SALEM — It’s got new air conditioning, hurricane-resistant windows, a beefed-up security system and a view of the sea — but if it sounds like an exclusive getaway, think again.
It’s the Collins Middle School after $37.2 million in renovations.
Actually, the ocean view from the fourth floor was there all along, but now it’s easier to take in because the windows at the school on Highland Avenue have all been changed or repaired as part of the renovations, which were unveiled this week.
“I wouldn’t be able to say enough about the windows,” said Principal Mary Manning.
“Daylight’s now back in our building,” said Darlene Melis, chairwoman of the School Building Committee.
Before, the windows were almost entirely covered by opaque insulation panels, leaving the outside world visible only through an 18-inch band at their bottoms. New windows have been installed in the original portions of the school, built in 1909 and 1927, while windows in the 1992 addition have been repaired.
For the first time, each classroom has a window with operable sashes, and they’re all capable of withstanding 100 mph winds, as is required under the building code because of the site’s proximity to the sea, said district facilities director Paul L’Heureux.
Much of the renovation focused on the school’s “envelope.” The leaky roof was completely replaced, the building’s exterior was rehabbed, and walls were repaired. New flooring was installed, with classrooms and the School Committee chamber getting linoleum, and other locations like the Little Theater and auditorium getting carpet.
Another recipient of new carpeting was the library, where media specialist Joanne O’Keefe said she was happy to return after construction forced the center to relocate to two classrooms for months.
“Temporary digs were a bit tight,” she said. “It’s wonderful to be back.”
The library also received a new paint job and skylights, though O’Keefe said one of the biggest changes came as a result of ditching a large number of reference books in favor of open space where students can study. The books have been replaced by computer databases, some of which the state pays for and some, the district.
Another component of the project was the school’s infrastructure. A gas-fired hot-water heating system has replaced the previous steam system, and a new boiler was installed, making the site more energy-efficient. The temperature in every classroom can now be individually controlled and, for the first time, each has direct access to air conditioning.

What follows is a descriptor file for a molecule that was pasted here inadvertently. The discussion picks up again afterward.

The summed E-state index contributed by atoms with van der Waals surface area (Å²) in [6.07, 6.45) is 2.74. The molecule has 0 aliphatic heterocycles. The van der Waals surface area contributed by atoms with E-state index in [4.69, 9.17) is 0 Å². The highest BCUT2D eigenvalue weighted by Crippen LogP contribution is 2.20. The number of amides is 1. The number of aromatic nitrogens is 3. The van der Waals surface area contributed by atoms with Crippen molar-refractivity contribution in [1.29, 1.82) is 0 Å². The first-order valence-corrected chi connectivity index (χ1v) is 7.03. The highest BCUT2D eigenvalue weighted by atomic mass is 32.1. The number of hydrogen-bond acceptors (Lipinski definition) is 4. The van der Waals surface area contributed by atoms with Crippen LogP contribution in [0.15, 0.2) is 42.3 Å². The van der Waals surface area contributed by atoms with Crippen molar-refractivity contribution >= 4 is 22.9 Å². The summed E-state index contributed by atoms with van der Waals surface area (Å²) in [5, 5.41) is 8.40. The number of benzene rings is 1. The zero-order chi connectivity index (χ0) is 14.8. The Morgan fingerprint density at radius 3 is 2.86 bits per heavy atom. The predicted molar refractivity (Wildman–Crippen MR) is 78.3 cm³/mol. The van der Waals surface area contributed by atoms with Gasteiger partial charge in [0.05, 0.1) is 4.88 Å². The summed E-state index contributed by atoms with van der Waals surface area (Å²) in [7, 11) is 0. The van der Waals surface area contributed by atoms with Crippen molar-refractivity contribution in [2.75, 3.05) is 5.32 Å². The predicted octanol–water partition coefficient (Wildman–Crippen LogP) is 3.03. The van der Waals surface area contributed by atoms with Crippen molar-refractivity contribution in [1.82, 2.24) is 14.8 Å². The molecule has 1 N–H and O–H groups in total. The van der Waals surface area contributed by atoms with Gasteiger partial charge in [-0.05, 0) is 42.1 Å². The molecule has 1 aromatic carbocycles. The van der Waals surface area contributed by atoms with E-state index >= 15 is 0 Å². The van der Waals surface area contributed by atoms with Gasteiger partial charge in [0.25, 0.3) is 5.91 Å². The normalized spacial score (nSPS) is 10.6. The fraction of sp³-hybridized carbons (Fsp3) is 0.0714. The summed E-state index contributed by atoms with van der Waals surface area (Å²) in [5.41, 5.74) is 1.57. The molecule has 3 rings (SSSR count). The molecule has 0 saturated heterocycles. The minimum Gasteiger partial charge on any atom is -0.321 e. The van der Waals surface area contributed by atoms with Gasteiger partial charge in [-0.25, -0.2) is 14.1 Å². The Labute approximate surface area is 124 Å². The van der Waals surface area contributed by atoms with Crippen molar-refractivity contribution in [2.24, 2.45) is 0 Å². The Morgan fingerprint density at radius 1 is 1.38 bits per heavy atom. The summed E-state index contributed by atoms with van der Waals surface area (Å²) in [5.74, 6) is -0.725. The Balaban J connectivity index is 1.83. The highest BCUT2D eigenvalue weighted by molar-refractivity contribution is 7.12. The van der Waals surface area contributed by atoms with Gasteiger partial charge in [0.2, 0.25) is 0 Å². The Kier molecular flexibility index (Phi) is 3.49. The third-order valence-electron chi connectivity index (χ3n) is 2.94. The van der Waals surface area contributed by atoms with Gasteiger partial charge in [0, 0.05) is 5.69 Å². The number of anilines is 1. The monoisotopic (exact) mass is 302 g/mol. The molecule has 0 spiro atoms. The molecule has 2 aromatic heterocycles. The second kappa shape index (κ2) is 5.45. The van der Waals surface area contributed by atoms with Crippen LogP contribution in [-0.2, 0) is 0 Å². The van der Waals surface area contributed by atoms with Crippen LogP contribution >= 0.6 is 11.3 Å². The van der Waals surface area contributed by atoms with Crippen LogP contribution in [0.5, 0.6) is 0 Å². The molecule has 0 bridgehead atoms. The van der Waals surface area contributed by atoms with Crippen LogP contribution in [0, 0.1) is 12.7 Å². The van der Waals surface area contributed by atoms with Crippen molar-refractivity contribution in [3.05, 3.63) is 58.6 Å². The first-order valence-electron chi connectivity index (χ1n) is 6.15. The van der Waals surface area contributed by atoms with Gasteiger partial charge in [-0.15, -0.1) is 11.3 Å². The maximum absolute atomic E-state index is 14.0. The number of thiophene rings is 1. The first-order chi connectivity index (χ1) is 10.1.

The school also received new telephones, clocks and a public address system, and hook-ups for Smart Boards in classrooms, although obtaining the digital whiteboards themselves is the focus of another project.
The site now boasts an intrusion detection system, three “duress buttons” and 16 exterior cameras, all visible from the principal’s office. Additionally, each teacher will be able to lock classroom doors from the inside in the event of an emergency.
Two marble plaques honoring those who served or died during World War I were rediscovered during the work; they’d been taken down during the 1992 renovations. Each has since been cleaned and installed in the old lobby near the library’s entrance.
As is typical for such projects, a “punch list” of remaining work has been drawn up now that renovations have ended. Among other issues, a handful of chairs in the auditorium need to be reupholstered, the school is experiencing phone issues, the WiFi system hasn’t been perfected, and security screens are waiting to be installed on lower-level windows. Also, the school’s sign is slated to be replaced.
L’Heureux said the project was on time and on budget, and that despite its cost — roughly $53,000 per each of the school’s 700 students — “We try to be very, very frugal and spend the money wisely.”
The Massachusetts School Building Authority is picking up the tab for about 78 percent of the project’s eligible costs, or $27.1 million, through its Green Repair Program. Some of the work, such as asbestos abatement, is considered ineligible for state recompense.
The district is expected to pay about $10.1 million for its share of the project.
Renovations began in April 2012. The school was occupied throughout the process, with students and teachers switched from room to room as renovations continued.
A celebratory ceremony will be held Saturday at 10 a.m. The public is invited to come and take tours of the school.
Neil H. Dempsey can be reached at firstname.lastname@example.org.